Read: March 17, 2012
Cinder was what I expected and what I wasn’t expecting. I expected a parallel to the Cinderella tale (which, obviously, is what the book is built upon) but I wasn’t expecting such liberties to be taken with the story. They were well plotted liberties, even if the main basis of the story was so dreadfully predictable. The whole “The princess has been missing” bit brought to Cinder’s attention about twenty-five pages in was just screaming “THIS IS WHAT THIS PLOT IS ABOUT. PLEASE TAKE NOTE.” However, I found I didn’t overly mind the predictability part simply because of the inventive spices added to a common fairy tale.
Enter the existence of cyborgs, mutant humans living on the moon, and a very strange plague. Being a pre-med student with a focus in diseases, I naturally found many flaws in this sickness. For it to be the basis of unrest it needed to be a little less mysterious than it was. The science mentioned was mediocre at best, but this is a work of fantasy and not exclusively a science fiction novel. Meyer wasn’t so ignorant as to build weak plot threads, so this wasn’t much of an issue. I personally appreciated the mechanics of the cyborg people, which was a little more solid than the plague itself.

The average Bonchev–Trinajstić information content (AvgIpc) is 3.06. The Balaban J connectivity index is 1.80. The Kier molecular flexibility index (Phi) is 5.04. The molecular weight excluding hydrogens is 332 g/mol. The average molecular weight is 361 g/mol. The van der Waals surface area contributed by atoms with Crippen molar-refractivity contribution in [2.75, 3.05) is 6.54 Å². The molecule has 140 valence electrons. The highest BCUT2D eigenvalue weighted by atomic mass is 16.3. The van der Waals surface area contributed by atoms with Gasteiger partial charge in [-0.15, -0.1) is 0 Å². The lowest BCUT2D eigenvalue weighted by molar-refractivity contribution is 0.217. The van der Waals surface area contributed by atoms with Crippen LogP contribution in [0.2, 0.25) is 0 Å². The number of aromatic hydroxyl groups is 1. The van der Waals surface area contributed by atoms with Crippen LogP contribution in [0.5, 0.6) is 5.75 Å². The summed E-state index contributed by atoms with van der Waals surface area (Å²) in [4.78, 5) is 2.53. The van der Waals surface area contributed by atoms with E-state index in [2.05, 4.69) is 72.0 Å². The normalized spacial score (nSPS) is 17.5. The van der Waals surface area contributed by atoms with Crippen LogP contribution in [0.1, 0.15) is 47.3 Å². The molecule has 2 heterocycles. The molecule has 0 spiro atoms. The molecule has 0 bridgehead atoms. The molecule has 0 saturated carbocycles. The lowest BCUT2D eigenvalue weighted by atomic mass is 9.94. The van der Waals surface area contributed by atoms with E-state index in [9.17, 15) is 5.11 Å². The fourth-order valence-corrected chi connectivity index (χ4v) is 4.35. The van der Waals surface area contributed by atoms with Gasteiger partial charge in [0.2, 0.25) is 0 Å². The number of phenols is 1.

I literally tore through this book in a day. I do not recommend doing that, as this book mimics the “middle book of a trilogy” syndrome. Simply put, you get a lot of information but nothing substantial to feel like you were granted anything in the story. Yes, it was good with fairly solid characters (most of them tolerable to possibly engaging) but in the end you really get nothing. Nothing from the main points of the story line was accomplished. I kind of felt cheated because I read through four hundred or so pages and wasn’t even tossed a bone for my efforts. If the book had ended in a better cliff hanger, one where I could enjoy what had just happened and reflect on it until the next book up heaves my satisfaction, I think I would have felt better about it. It was almost like Meyer wanted to give us more story and sacrificed a good place to “end” the first installment. It was like drinking watery tea versus a shot of caffeine; yes the tea will last you longer but the caffeine will give you the immediate satisfaction.
I did think the book had a well rounded build, hence the five stars, but I just felt like I was lead asunder. I will read the next book, but I doubt I will keep this series in the long run unless I can glean more satisfaction from the characters or the plot. I’d pick it up at the library first to make sure you like what you read before you fork over money for the hardback.